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What Is A Car Title: Definition & Different Types

What Is A Car Title: Definition & Different Types

When you purchase a car, you will receive an important document known as a car title. This document legally proves that you are the current owner of the vehicle and are required to register your car with the local Department of Motor Vehicles.

No matter the nature of the purchase, whether from a new or used car dealership or even a private citizen, the seller is legally obligated to provide you with a valid car title. There are several key pieces of information on the document and various types of vehicle titles you may receive.

What Is a Vehicle Title?

A vehicle title is the document you receive when purchasing a vehicle that shows any governing body or law enforcement agent you are the car's legal owner. Besides your vehicle title number, your car title will include important details like:

  • Name and Address: Your title will have your full legal name and current address printed on it to help identify you as the legal owner.
  • License Plate Number: Your full license plate number should be printed on your car title near your name and address.
  • VIN Number: Your vehicle identification number, also known as a VIN, is a 17 character sequence of numbers and letters. This number will be unique to your vehicle and is one of the best tools to help identify you as the car's owner.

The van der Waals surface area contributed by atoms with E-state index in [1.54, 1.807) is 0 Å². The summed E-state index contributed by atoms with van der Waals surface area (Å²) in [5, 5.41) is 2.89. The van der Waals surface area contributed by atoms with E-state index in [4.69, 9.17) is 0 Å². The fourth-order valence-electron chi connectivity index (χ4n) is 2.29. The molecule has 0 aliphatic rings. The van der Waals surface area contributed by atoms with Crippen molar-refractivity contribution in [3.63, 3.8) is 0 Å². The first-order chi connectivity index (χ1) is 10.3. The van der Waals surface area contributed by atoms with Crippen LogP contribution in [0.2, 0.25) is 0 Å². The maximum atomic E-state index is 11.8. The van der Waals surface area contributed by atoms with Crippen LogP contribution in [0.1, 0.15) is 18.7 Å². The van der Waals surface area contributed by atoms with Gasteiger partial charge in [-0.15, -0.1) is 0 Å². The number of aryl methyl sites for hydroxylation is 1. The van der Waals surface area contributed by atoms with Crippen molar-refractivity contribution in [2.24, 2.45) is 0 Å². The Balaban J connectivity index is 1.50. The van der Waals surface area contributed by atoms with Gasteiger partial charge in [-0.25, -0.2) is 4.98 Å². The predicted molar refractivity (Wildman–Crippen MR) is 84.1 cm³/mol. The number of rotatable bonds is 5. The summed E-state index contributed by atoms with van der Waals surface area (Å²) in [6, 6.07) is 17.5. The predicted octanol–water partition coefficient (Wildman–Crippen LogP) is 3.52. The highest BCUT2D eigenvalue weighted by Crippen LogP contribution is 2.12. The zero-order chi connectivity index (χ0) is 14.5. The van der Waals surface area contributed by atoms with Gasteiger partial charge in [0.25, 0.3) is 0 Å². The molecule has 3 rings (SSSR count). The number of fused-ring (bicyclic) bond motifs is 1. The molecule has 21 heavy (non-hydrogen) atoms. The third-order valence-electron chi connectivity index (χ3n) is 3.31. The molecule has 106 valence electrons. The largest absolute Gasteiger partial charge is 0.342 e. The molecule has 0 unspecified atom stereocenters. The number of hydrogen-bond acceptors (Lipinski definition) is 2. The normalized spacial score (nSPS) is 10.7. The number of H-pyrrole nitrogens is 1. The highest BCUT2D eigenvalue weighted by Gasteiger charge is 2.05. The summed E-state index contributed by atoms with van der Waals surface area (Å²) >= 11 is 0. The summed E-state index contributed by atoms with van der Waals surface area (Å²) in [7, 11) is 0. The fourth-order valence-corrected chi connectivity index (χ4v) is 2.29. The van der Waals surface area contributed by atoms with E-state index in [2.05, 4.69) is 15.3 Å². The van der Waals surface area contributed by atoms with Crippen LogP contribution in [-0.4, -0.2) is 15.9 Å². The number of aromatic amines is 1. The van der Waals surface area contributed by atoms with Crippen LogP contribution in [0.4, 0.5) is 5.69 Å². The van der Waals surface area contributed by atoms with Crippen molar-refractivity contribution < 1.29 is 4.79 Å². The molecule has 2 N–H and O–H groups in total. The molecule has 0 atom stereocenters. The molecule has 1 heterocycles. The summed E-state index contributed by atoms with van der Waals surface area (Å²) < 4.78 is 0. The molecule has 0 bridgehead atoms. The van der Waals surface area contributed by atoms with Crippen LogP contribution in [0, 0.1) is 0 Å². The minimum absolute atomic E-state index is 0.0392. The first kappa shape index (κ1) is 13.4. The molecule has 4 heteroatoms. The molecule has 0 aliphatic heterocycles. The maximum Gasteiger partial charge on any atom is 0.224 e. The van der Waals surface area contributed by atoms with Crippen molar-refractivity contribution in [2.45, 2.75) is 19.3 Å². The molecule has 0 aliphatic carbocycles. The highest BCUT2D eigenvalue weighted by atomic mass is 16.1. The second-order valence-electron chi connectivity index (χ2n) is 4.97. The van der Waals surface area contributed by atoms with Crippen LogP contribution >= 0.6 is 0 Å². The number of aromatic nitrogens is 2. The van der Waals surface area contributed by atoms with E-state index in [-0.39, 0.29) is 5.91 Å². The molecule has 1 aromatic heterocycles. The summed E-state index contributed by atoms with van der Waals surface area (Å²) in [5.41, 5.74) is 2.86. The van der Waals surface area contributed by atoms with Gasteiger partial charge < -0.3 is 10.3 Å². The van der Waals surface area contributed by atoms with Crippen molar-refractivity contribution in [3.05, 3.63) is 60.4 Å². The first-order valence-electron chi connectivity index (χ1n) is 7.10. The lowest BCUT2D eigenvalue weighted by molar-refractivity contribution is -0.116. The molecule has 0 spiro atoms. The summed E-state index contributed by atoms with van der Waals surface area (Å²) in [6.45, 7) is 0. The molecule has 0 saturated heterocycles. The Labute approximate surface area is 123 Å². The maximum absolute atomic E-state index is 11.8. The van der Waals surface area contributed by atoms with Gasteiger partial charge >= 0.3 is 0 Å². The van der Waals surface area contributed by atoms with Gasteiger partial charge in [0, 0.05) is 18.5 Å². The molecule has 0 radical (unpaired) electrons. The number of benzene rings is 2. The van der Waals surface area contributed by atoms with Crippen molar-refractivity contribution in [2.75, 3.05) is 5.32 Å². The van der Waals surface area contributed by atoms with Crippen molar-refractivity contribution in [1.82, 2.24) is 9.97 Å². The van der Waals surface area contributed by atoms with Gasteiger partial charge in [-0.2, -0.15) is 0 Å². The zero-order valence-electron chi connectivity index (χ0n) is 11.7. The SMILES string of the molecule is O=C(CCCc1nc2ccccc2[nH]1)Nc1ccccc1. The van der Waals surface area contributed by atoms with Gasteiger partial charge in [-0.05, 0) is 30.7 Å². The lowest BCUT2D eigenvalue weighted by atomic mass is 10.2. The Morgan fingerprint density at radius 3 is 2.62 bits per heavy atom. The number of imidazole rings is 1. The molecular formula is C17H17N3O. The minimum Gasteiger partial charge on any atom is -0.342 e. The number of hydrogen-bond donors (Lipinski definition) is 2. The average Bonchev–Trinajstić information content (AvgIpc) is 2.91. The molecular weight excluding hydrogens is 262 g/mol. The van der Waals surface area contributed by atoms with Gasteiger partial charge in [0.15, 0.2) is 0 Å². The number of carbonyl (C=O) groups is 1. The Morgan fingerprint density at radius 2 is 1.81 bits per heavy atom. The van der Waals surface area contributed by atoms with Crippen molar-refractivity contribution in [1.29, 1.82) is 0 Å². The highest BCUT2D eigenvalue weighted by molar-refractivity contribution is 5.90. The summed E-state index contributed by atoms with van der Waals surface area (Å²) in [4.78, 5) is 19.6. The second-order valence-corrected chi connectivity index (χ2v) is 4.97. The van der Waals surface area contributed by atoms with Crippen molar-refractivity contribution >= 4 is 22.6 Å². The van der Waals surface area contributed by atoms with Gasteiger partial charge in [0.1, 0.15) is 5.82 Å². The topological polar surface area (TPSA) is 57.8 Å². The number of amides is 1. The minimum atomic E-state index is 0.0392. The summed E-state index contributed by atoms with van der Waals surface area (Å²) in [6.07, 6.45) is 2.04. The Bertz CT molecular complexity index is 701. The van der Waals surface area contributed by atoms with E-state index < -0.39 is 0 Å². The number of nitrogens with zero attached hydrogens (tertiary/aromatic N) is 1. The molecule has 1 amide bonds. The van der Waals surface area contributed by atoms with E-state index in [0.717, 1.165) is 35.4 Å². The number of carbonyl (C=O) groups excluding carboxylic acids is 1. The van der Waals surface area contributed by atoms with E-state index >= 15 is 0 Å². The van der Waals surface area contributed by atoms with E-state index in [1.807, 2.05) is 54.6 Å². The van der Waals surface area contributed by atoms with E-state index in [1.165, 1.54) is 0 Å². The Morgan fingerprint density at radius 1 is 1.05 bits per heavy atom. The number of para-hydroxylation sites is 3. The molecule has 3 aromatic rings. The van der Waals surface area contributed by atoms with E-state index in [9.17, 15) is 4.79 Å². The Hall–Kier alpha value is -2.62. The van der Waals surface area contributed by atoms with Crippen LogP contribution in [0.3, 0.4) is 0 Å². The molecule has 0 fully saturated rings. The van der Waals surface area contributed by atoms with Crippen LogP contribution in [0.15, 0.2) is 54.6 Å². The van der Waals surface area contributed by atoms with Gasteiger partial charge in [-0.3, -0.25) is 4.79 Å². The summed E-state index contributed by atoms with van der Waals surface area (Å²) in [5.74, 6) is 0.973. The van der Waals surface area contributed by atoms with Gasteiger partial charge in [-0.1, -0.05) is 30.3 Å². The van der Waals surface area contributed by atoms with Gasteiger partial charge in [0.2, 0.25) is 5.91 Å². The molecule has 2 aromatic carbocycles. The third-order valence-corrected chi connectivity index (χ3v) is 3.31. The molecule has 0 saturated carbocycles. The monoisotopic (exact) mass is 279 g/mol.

• Make, Model and Year: A car title will also contain the vehicles make, model, and year; a vehicle's make refers to the manufacturer who created the car, the model is the name of the line of products that vehicle is in, and the year is simply the year the car was constructed.
  • Technical Information: The technical information section of your car title will have details relating to the vehicle's power, purchase price, and gross weight. It also may have additional technical details depending on the vehicle's manufacturer and total age.
  • Lienholder Information: A lien is a lender's way of assuring they will receive repayment for a loan. As the lienholder, the lender will need full payment before a car can be resold. Your auto title should contain all information related to liens and the lienholder.

What Are The Different Types Of Car Titles?

While there are more than 65 types of car car titles, these ten are the most common:

  • Clean
  • Junk
  • Salvage
  • Reconstructed
  • Bonded
  • Rebuilt
  • Affidavit
  • Odometer Rollback
  • Water Damage
  • Dismantled